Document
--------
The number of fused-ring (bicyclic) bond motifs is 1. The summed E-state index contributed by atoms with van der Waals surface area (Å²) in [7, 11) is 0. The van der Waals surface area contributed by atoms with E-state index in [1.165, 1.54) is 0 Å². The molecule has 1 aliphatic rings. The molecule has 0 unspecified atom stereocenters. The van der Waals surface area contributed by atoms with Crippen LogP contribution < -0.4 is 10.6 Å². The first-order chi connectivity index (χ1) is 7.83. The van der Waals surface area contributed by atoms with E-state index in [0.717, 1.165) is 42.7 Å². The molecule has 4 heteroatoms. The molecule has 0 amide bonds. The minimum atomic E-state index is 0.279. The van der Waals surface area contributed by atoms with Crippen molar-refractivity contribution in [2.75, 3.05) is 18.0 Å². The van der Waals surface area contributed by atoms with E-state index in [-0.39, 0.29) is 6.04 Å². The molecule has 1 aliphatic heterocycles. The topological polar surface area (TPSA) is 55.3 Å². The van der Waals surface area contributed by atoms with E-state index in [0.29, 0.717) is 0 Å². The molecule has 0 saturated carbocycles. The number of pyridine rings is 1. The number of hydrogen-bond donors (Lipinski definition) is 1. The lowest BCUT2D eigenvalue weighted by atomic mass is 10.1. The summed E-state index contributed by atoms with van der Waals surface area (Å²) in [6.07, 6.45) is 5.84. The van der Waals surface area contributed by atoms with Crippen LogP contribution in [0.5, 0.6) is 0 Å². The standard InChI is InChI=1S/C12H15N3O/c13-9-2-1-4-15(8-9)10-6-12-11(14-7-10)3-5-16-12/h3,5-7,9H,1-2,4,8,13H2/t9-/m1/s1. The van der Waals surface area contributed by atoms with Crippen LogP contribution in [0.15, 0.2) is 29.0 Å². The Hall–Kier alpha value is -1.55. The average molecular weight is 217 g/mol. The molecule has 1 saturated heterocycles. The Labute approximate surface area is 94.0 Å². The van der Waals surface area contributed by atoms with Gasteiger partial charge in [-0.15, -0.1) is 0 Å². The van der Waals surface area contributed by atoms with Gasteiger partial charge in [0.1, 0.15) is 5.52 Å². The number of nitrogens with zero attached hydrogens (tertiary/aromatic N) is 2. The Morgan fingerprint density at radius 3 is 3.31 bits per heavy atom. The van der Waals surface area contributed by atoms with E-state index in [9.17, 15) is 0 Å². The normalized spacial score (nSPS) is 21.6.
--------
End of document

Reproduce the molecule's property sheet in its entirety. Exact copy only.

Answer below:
The number of fused-ring (bicyclic) bond motifs is 1. The summed E-state index contributed by atoms with van der Waals surface area (Å²) in [7, 11) is 0. The van der Waals surface area contributed by atoms with E-state index in [1.165, 1.54) is 0 Å². The molecule has 1 aliphatic rings. The molecule has 0 unspecified atom stereocenters. The van der Waals surface area contributed by atoms with Crippen LogP contribution < -0.4 is 10.6 Å². The first-order chi connectivity index (χ1) is 7.83. The van der Waals surface area contributed by atoms with E-state index in [0.717, 1.165) is 42.7 Å². The molecule has 4 heteroatoms. The molecule has 0 amide bonds. The minimum atomic E-state index is 0.279. The van der Waals surface area contributed by atoms with Crippen molar-refractivity contribution in [2.75, 3.05) is 18.0 Å². The van der Waals surface area contributed by atoms with E-state index in [-0.39, 0.29) is 6.04 Å². The molecule has 1 aliphatic heterocycles. The topological polar surface area (TPSA) is 55.3 Å². The van der Waals surface area contributed by atoms with E-state index in [0.29, 0.717) is 0 Å². The molecule has 0 saturated carbocycles. The number of pyridine rings is 1. The number of hydrogen-bond donors (Lipinski definition) is 1. The lowest BCUT2D eigenvalue weighted by atomic mass is 10.1. The summed E-state index contributed by atoms with van der Waals surface area (Å²) in [6.07, 6.45) is 5.84. The van der Waals surface area contributed by atoms with Crippen LogP contribution in [0.5, 0.6) is 0 Å². The standard InChI is InChI=1S/C12H15N3O/c13-9-2-1-4-15(8-9)10-6-12-11(14-7-10)3-5-16-12/h3,5-7,9H,1-2,4,8,13H2/t9-/m1/s1. The van der Waals surface area contributed by atoms with Crippen LogP contribution in [0.15, 0.2) is 29.0 Å². The Hall–Kier alpha value is -1.55. The average molecular weight is 217 g/mol. The molecule has 1 saturated heterocycles. The Labute approximate surface area is 94.0 Å². The van der Waals surface area contributed by atoms with Gasteiger partial charge in [-0.15, -0.1) is 0 Å². The van der Waals surface area contributed by atoms with Gasteiger partial charge in [0.1, 0.15) is 5.52 Å². The number of nitrogens with zero attached hydrogens (tertiary/aromatic N) is 2. The Morgan fingerprint density at radius 3 is 3.31 bits per heavy atom. The van der Waals surface area contributed by atoms with E-state index in [9.17, 15) is 0 Å². The normalized spacial score (nSPS) is 21.6.